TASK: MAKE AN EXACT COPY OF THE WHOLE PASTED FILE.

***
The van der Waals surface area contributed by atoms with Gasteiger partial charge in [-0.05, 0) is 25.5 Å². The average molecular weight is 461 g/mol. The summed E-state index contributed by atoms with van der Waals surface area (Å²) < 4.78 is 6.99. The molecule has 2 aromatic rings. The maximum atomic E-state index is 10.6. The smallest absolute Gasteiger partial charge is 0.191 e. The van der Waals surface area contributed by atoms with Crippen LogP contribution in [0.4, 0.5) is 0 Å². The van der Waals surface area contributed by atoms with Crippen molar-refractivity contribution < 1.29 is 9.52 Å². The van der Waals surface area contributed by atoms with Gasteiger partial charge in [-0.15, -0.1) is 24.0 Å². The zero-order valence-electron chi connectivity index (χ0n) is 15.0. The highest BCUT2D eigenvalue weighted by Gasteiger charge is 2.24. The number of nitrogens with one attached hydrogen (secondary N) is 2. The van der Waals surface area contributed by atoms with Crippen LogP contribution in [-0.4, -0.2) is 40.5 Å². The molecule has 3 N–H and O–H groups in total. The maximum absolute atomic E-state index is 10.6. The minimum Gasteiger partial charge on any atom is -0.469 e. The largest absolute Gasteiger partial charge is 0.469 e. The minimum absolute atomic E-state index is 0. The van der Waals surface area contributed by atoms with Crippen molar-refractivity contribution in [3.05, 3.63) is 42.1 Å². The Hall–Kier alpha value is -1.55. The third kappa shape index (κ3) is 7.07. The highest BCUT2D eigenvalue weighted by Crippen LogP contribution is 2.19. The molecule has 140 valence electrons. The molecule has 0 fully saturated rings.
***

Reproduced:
The van der Waals surface area contributed by atoms with Gasteiger partial charge in [-0.05, 0) is 25.5 Å². The average molecular weight is 461 g/mol. The summed E-state index contributed by atoms with van der Waals surface area (Å²) < 4.78 is 6.99. The molecule has 2 aromatic rings. The maximum atomic E-state index is 10.6. The smallest absolute Gasteiger partial charge is 0.191 e. The van der Waals surface area contributed by atoms with Crippen LogP contribution in [0.4, 0.5) is 0 Å². The van der Waals surface area contributed by atoms with Crippen molar-refractivity contribution < 1.29 is 9.52 Å². The van der Waals surface area contributed by atoms with Gasteiger partial charge in [-0.15, -0.1) is 24.0 Å². The zero-order valence-electron chi connectivity index (χ0n) is 15.0. The highest BCUT2D eigenvalue weighted by Gasteiger charge is 2.24. The number of nitrogens with one attached hydrogen (secondary N) is 2. The van der Waals surface area contributed by atoms with Crippen LogP contribution in [-0.4, -0.2) is 40.5 Å². The molecule has 3 N–H and O–H groups in total. The maximum absolute atomic E-state index is 10.6. The minimum Gasteiger partial charge on any atom is -0.469 e. The largest absolute Gasteiger partial charge is 0.469 e. The minimum absolute atomic E-state index is 0. The van der Waals surface area contributed by atoms with Crippen molar-refractivity contribution in [3.05, 3.63) is 42.1 Å². The Hall–Kier alpha value is -1.55. The third kappa shape index (κ3) is 7.07. The highest BCUT2D eigenvalue weighted by Crippen LogP contribution is 2.19. The molecule has 140 valence electrons. The molecule has 0 fully saturated rings.